Argentina registered a primary surplus of 30.3 billion pesos (USD 719 million) for the first half of 2019, Finance Minister Nicolas Dujovne revealed on Friday. That surpasses the 20 billion pesos mandated by the International Monetary Fund (IMF), with which Argentina negotiated last year a USD 56 billion bailout loan.
It's a marked improvement on the primary deficit of 105.8 billion pesos recorded for the same period last year. "It's the first time in eight years that the non-financial public sector has had a surplus in the first semester," Dujovne said in a press statement.
The healthy results were posted despite a 6.6 billion-peso primary deficit in June alone. June was, however, the 24th consecutive month in which total revenues rose proportionally more than primary expenditure did, Dujovne added.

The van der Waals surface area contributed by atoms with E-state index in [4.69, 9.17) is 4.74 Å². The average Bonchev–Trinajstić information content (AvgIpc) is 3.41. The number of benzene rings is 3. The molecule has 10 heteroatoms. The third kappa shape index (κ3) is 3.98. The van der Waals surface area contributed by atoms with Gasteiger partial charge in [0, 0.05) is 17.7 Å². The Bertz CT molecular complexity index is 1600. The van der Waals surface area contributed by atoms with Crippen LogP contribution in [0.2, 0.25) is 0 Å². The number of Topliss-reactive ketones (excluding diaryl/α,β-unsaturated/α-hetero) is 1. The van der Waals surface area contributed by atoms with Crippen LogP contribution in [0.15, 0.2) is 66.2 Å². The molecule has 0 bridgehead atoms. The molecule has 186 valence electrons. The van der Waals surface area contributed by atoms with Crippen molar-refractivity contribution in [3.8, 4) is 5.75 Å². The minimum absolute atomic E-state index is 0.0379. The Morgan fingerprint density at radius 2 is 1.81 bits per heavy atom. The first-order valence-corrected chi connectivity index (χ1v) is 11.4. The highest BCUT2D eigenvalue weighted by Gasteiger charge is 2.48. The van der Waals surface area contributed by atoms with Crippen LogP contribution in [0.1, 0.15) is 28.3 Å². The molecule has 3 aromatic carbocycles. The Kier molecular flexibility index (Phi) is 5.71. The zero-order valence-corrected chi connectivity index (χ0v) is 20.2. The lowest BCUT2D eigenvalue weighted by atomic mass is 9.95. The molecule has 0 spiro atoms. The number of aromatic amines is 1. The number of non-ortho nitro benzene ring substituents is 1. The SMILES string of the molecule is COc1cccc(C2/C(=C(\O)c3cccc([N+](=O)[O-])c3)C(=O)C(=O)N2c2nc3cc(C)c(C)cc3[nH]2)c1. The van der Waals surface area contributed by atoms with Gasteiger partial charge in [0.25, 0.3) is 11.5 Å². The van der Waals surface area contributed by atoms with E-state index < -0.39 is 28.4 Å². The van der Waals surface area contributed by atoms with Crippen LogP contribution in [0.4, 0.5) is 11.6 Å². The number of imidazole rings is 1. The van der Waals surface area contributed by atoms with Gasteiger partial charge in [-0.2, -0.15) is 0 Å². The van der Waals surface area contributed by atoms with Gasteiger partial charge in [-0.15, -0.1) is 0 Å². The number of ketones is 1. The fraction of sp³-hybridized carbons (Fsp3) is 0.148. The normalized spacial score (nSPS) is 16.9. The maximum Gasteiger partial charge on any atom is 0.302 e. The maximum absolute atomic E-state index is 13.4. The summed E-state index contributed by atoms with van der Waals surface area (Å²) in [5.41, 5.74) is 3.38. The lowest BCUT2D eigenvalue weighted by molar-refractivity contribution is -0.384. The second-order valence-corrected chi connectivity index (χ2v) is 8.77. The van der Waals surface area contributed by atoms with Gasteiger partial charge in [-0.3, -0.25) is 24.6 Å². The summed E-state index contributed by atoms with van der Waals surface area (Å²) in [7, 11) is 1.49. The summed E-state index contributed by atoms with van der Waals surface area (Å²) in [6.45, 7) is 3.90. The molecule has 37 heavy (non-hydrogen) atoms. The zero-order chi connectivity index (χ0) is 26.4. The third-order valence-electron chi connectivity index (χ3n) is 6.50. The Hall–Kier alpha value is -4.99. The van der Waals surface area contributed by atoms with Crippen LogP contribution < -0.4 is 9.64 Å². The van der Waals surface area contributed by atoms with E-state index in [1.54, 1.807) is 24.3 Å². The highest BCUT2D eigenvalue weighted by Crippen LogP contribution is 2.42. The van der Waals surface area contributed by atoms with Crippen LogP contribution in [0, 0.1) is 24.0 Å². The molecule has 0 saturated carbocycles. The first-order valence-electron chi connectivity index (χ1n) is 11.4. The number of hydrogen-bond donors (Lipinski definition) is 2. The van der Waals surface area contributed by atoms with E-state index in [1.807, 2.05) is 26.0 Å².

"It's the 10th successive year the government has achieved its fiscal target," he said in a news conference. Dujovne said the government predicted for 2019 a fiscal deficit of 0.3 percent of gross domestic product and that it would raise the fiscal target for the third quarter from 60 to 70 billion pesos.
Argentina has committed to fiscal balance in 2019 and a one percent surplus for 2020 as part of the IMF loan deal agreed by center-right President Mauricio Macri. He is hoping to be re-elected in October for a second term but the IMF-backed austerity measures applied by his government have been hugely unpopular among ordinary Argentines and his share in opinion polls has plummeted.
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